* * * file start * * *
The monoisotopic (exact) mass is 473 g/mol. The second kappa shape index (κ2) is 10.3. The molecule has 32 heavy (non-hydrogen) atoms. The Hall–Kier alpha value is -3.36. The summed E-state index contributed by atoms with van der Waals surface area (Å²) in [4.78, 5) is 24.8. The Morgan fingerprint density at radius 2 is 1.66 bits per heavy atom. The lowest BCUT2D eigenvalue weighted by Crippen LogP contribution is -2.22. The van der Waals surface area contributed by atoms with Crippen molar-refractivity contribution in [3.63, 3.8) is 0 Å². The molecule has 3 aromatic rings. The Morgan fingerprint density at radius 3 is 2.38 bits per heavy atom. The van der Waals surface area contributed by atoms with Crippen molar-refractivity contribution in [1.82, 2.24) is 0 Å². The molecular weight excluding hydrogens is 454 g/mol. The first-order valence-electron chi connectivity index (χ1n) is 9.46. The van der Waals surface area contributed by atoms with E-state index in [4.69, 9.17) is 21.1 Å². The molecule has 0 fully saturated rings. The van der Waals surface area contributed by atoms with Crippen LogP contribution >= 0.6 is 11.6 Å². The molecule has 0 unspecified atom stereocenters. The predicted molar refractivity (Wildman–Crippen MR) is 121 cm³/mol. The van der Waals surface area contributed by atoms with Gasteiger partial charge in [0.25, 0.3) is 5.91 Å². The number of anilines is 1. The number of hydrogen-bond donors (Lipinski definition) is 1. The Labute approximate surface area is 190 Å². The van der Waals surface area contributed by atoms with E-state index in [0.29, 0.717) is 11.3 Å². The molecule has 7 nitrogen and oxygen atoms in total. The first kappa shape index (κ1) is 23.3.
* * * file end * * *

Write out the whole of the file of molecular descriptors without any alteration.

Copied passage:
The monoisotopic (exact) mass is 473 g/mol. The second kappa shape index (κ2) is 10.3. The molecule has 32 heavy (non-hydrogen) atoms. The Hall–Kier alpha value is -3.36. The summed E-state index contributed by atoms with van der Waals surface area (Å²) in [4.78, 5) is 24.8. The Morgan fingerprint density at radius 2 is 1.66 bits per heavy atom. The lowest BCUT2D eigenvalue weighted by Crippen LogP contribution is -2.22. The van der Waals surface area contributed by atoms with Crippen molar-refractivity contribution in [3.63, 3.8) is 0 Å². The molecule has 3 aromatic rings. The Morgan fingerprint density at radius 3 is 2.38 bits per heavy atom. The van der Waals surface area contributed by atoms with Crippen molar-refractivity contribution in [1.82, 2.24) is 0 Å². The molecular weight excluding hydrogens is 454 g/mol. The first-order valence-electron chi connectivity index (χ1n) is 9.46. The van der Waals surface area contributed by atoms with E-state index in [4.69, 9.17) is 21.1 Å². The molecule has 0 fully saturated rings. The van der Waals surface area contributed by atoms with Crippen LogP contribution >= 0.6 is 11.6 Å². The molecule has 0 unspecified atom stereocenters. The predicted molar refractivity (Wildman–Crippen MR) is 121 cm³/mol. The van der Waals surface area contributed by atoms with Gasteiger partial charge in [0.25, 0.3) is 5.91 Å². The number of anilines is 1. The number of hydrogen-bond donors (Lipinski definition) is 1. The Labute approximate surface area is 190 Å². The van der Waals surface area contributed by atoms with E-state index in [0.29, 0.717) is 11.3 Å². The molecule has 7 nitrogen and oxygen atoms in total. The first kappa shape index (κ1) is 23.3.